In a typical case in Scotland, folk are trying to reclaim control over common good land that is now the responsibility of a Council that takes in many former burghs. So, for example, Kinross, Dumfries, Forfar, Leven etc. are are now all subsumed into much larger local authority areas. In all of the cases I have been involved in, a small number of people are fighting an at times heroic battle to seek redress for past wrongdoings. One such is the late John Wilson of Greenock interviewed here who sadly passed away in 2011. His struggle is immortalised in Wilson vs Inverclyde 2003 and I wrote a short blog following his death.

These cases all involve attempts to identify and secure the proper administration of common good land against an often hostile and obstructive local authority. History is full of legal cases where citizens have gone to court to challenge Councils that have exceeded their powers (e.g. Murray v. Magistrates of Forfar 1893) or to protect their common good from a successor local authority to the Town Council (e.g. Cockenzie & Port Seton Community Council v. East Lothian District Council 1997).

My basic position is that I believe that the people of Kinross, Maybole, Langholm and such places should be the ones who are in charge of their common good and take decisions about how it is administered. Thus when I was originally asked for advice in relation to Portobello Park I willingly gave it to those who asked. Since 2006 PPAG have asked for advice on occasions and I have done my best to provide what assistance I could.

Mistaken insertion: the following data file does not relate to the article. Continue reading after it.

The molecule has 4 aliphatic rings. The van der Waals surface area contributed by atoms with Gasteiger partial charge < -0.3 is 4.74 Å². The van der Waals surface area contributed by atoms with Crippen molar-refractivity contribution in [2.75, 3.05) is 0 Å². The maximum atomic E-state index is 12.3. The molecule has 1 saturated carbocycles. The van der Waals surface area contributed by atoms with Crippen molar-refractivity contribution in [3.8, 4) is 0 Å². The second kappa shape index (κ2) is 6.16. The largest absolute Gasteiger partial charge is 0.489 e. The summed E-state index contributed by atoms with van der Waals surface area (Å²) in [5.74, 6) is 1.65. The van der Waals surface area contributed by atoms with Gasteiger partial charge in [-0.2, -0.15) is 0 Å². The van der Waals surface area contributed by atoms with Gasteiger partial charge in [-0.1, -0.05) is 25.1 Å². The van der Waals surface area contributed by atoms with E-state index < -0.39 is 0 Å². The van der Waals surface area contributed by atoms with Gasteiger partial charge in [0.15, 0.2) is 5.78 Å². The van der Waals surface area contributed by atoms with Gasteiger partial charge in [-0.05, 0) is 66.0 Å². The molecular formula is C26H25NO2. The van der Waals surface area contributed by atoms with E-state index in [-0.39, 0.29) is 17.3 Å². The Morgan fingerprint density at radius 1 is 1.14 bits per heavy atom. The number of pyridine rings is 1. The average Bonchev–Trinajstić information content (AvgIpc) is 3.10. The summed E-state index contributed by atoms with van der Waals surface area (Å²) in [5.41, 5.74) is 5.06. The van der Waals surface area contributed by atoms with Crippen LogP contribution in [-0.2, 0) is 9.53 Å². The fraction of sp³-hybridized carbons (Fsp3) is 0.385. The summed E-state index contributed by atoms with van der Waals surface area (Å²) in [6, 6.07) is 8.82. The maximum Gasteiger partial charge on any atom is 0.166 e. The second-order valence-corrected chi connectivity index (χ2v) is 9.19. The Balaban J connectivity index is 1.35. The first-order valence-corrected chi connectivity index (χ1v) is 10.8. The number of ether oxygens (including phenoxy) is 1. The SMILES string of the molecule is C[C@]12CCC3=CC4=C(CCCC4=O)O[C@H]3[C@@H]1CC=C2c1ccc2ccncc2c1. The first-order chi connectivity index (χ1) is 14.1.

Until April 20102 (when I signed the petition asking PPAG to drop their appeal) I never took a view on whether there should or should not be a school built on the site. I have always been of the view that this is a matter for the people of Portobello. I still hold that view. At the moment there are those opposed to building  a school in the park, those in favour, and a lot of people who have never expressed an opinion.

Common good law evolved over centuries to protect the interest of citizens against often corrupt, nepotistic and undemocratic Town Councils. Such protection is still needed today 30 years after Scotland’s 196 burghs lost their local government because for 192 of these 196 burghs, decisions are not in their hands but in the hands of a much larger Council elected and accountable to people in other burghs in Fife or Angus for example. But where a community clearly wishes to do something with it’s common good and the Council agrees, the law should be there to facilitate this not to prevent it. Equally the law should be there to stop the Council over-riding the rights of the citizens. The law in this case is doing neither.

It follows that IF …… IF the people of Portobello wish to build a school in the park, they should be able to do so. If they don’t wish to do so, then that’s fine too. There is no point, however, in common good law which prevents a community doing what it expressly wishes to do.

At the moment, we don’t know what the people of Portobello think. Those opposed to the school in the park have spent a lot of time and money on a successful legal challenge. But, equally there are others more determined than ever to press ahead. There remain a number of options for doing so.